Friday, 30 April 2021

Inflation Ahoy (?)

Ever since QE was invented, some folks have been predicting inflation and others deflation.  Anyhow, back in January I commented (BTL here) that energy prices were stirring, led by gas and the Far East's insatiable demand for LNG cargos that would otherwise be available for Europe.  

A very mild March dampened this down a bit, but it's roaring away now, to the extent that this week, forward prices for this coming summer in Europe are only a fraction below forwards for next winter.  You might guess that is quite unusual for a very seasonal commodity like gas.  You'd be right: it's really remarkable.  (BTW, the fact that next winter's price is relatively low doesn't represent any kind of comfort that easier times are ahead.  Say after me: "a forward curve is not a forecast ...")

What's going on?  (a) Absolute demand, especially in the east; (b) Russia / Gazprom is playing silly-buggers, holding back supply capacity they could easily fill.  Why?  Because the are reminding the Germans, none too subtly, of where their energy comes from, pressuring them to resist US sanctions on Nord Stream 2.

The prices of oil, coal and carbon allowances are steaming ahead, too (and therefore electricity).  Is this destined to continue?  Well, Russian tantrums come and go, so the parochial matter of European gas supply can ease at the drop of a hat.  And the dreadful situation in India suggests that Covid may yet bring GDP-wrecking times ahead, offsetting the strong Asian bounceback from a year ago.  So who knows?

But when Biden's trillions start hitting the economy, on top of China's regular growth, the demand for steel and concrete (and copper, and ...) should boom.  Covid vs Concrete ... who knows?  You thoughts invited below -



E-K said...

Of course hard times are ahead as we can't lock down countries for years (which it will be) and not expect there to be grave economic and political ramifications.

Inflation and high tax is what "getting poor" looks like.

The Great Reckoning (not The Great Reset) - a long overdue shift of spending power from the people of the West to (some of) the people of the East.

Elby the Beserk said...

"But when Biden's trillions start hitting the economy, on top of China's regular growth, the demand for steel and concrete (and copper, and ...) should boom. Covid vs Concrete"

Have to larf. Production of cement accounts for a huge %age of industrial CO2 emissions

"Cement is the source of about 8% of the world's carbon dioxide (CO2) emissions, according to think tank Chatham House."

Of course, huge amounts needed for wind turbines. Shame the concrete poisons the land around for ever. Shame the turbine will be replaced within 25 years at the latest.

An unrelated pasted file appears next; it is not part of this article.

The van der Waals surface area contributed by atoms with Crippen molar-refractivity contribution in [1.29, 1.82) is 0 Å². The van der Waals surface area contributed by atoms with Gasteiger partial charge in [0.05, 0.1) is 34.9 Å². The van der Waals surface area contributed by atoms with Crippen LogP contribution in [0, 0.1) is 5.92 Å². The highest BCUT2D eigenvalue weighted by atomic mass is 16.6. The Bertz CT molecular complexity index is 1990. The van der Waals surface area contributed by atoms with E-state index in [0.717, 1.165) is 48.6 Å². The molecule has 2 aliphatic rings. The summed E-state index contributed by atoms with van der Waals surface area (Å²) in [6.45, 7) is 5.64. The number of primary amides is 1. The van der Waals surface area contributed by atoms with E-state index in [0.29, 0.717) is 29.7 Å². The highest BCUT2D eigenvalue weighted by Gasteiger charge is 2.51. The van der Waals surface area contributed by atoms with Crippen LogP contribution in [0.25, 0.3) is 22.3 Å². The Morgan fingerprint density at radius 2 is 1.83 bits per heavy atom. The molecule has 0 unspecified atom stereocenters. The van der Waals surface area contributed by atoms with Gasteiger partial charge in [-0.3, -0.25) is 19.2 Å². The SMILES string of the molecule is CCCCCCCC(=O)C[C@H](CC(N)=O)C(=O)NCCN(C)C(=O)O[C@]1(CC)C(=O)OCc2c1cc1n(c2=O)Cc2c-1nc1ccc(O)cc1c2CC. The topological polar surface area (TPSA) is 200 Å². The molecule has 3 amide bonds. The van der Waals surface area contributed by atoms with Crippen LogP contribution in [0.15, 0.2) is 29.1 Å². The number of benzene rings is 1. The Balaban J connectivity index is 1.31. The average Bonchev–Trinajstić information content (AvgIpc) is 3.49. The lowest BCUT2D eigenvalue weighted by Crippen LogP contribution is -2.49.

But there was me thinking we all have to REDUCE emissions.

And then there's steel. Steel cannot be made without coke, a coal product. Indeed, many calculations show that the CO2 emissions needed to make wind turbine exceed those saved by them. Good old Green's, only target they EVER hit is their feet. When shooting at them.

What a muddle...

GridBot said...


Genuine question please can you site some data/studies to back up the statement: "many calculations show that the CO2 emissions needed to make wind turbine exceed those saved by them"



CityUnslicker said...

I was going to post on inflation too today ND!- great minds - nearly all agri products up hugely (from very low points last march). Everything has gone up in price, except labour and yet globally inflation is low.

It won't be so much by the end of the year, it wont be hyper inflation or anything, but for the first time in over a decade the Central banks will have to apply serious policy thought to curbing inflation.

Elby the Beserk said...

@Gridbot 11:41am



no quotes.

Take your time...

and from one Thomas Homer-Dixon of Carbon Shift

One 2MW windmill contains 260 tonnes of steel, requiring 170 tonnes of coking coal (mined) and 300 tonnes of iron ore (mined) all mined, transported and produced by haydrocarbons ... a windmill could spin till it falls apart and never generate as much energy as was invested in it"

If you compound that exponentially, you get what is now called, "NetZero", a return to the agrarian economy of pre industrial revolution days. Enjoy

Elby the Beserk said...


Good breakdown here. And remember, all turbines will need replacing, many before their supposed 25 years.

andrew said...

hm using that search I get

It’s true that wind power isn’t a zero emission energy source. Greenhouse gas emissions are produced when wind turbines are manufactured, built, maintained and decommissioned. But the “life cycle greenhouse gas emissions from solar, wind, and nuclear technologies are considerably lower and less variable than emissions from technologies powered by combustion-based natural gas and coal,” says the NREL.

"To be more exact, wind energy produces around 11 grams of carbon dioxide per kilowatt-hour of electricity generated, Garvin A. Heath, a senior scientist at NREL, and colleagues concluded after reviewing the scientific literature. That’s compared with about 980 g CO2/kWh for coal and roughly 465 g CO2/kWh for natural gas, Heath found.

In other words, coal’s carbon footprint is almost 90 times larger than that of wind. The footprint of natural gas is more than 40 times larger."

(it goes on to note nuke power is the one thing that is lower in co2)

Elby the Beserk said...

@Andrew 1:30pm

Sure. But as pointed, turbines use VAST amounts of fossil fuels before they even start to work. And it's now been discovered that windfarms actually warm the local environment. This is what happens when you leave idiots and ideologues in charge of policy. Suggest you go to the GWPF forum to read some of their papers on NetZero. Beyond folly.